Peeples

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***

Put yo’ panties on the floor! Put yo’ panties on the floor!

Craig Robinson rocking out in Peeples.

Craig Robinson rocking out in Peeples.

Tina Gordon Chism wrote and directed this Tyler Perry production. I did not realize that at first and believed that Perry was more clever than I thought. Still, much of this romantic comedy had clunky exposition that piled on top of itself. The comedy was like an Adam Sandler movie, but with a higher batting average on the jokes. The cast was very good, but the characters went from one and a half note to occasionally impressive. Craig Robinson—”The Office” (US)—and Kerry Washington—Django Unchained—were fine as the stars, although their physical appearances did not quite make sense. The standout in the supporting cast was S. Epatha Merkerson—Law & Order’s captain, whose recovering substance abuse addict mother was funny, honest and genuine. She also had a fun back story as a singer from a 70s musical trio. Balanced against her was the scowling Judge/Father of Washington’s character—David Allan Grier, “In Living Color”—who just was not that interesting.

There is not much more to say other than I had to upgrade this to a 3 star movie because of the music. Craig Robinson is renowned—seriously, he is—for his clever ditties on the piano. The movie opens with him singing a song to children about expressing themselves through their words and not their pee. It was simultaneously juvenile and genius. For most actors such a scene would seem forced, but not with Robinson. Merkerson has a hit song which sounds great, and makes for a wonderful scene as Robinson puts on her headdress and sings along to the music in his head. Still, my favorite song was supposed to be by the 16 year old brother of Washington, played by Tyler James Williams—”Everybody Hates Chris”. While he clearly was neither singing the (auto-tuned) song, nor playing the guitar, Drawers on the Floor was a great song. It had a great beat, simple message and made me laugh unironically.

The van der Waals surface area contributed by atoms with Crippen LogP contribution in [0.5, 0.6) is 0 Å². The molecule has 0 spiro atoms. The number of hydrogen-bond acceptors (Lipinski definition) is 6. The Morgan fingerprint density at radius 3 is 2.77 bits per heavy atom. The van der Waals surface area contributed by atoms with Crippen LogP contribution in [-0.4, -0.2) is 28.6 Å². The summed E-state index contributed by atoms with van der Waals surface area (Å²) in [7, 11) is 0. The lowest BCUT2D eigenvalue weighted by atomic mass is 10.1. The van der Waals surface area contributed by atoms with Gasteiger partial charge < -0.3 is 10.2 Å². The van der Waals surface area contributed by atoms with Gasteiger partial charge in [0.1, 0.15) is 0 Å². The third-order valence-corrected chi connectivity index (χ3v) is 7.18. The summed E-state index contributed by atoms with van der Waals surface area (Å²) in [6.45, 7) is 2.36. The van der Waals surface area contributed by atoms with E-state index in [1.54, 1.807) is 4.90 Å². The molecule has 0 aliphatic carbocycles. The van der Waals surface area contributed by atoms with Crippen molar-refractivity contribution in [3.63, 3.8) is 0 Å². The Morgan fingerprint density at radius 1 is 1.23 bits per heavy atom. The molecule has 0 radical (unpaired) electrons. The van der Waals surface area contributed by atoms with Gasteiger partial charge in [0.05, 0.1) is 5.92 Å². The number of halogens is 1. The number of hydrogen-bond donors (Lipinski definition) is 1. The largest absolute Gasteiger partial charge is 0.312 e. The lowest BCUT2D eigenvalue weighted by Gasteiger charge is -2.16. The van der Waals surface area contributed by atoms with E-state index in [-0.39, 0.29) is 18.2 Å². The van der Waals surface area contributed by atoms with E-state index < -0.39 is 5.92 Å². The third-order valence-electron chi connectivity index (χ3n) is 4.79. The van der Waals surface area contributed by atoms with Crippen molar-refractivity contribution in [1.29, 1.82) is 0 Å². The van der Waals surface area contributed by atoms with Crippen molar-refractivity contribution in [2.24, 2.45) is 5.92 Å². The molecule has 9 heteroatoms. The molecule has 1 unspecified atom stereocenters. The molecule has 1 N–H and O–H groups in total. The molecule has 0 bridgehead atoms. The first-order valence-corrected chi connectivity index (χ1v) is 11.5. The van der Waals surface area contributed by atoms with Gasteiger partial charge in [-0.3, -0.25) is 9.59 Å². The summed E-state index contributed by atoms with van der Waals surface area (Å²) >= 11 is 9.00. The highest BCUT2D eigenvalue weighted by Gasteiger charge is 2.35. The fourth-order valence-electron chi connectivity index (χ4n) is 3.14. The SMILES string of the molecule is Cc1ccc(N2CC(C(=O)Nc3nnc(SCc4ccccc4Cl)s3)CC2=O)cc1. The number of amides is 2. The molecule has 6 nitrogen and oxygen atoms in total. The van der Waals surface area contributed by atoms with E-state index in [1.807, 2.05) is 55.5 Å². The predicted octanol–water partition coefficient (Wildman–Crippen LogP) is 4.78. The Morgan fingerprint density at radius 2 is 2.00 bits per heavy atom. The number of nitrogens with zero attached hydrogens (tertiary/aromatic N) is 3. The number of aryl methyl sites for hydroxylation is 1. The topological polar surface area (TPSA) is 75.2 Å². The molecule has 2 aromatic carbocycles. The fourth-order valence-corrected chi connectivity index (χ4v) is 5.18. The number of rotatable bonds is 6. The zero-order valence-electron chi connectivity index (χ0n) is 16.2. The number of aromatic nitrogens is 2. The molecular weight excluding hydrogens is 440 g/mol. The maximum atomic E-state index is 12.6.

Lastly, this movie had almost no White people in it. One of the reasons I wanted to see this particular movie was because there are mediocre romantic comedies in movie theaters across the country every week. And they are almost always about two White people. Or if not, then it is a White man and a Latina woman. I was afraid that this movie, because it was populated almost exclusively by Black people, would unfairly fail at the box office. And I was right—it only grossed $10m~ when it cost $15m~ to make it. We’re the Millers, a romantic comedy full of white people that was just about as bad as this, made $150m. To be fair though, not many romantic comedies made much money in 2013. There are only a couple before you get to two other Tyler Perry movies and those probably cannot be labeled White. Hopefully this is a trend that changes more rapidly than the male domination of starring roles in movies.

Chef

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****½

You wouldn’t know good food if it was sitting on your face.

I absolutely loved this movie. I loved this movie in a way that I never connected to Jon Favreau’s biggest—critical—success, Swingers. It has been 16 years since Favreau wrote and directed himself in a movie—the forgettable Made. While I was surprised when he directed Elf and impressed that he made Iron Man, this was the movie his career has afforded him. No longer a man with something to prove he can make something amazing about a man with so much to improve.

Leguizamo, Cannavale, & Favreau in 2014's Chef.

Leguizamo, Cannavale, & Favreau in 2014’s Chef.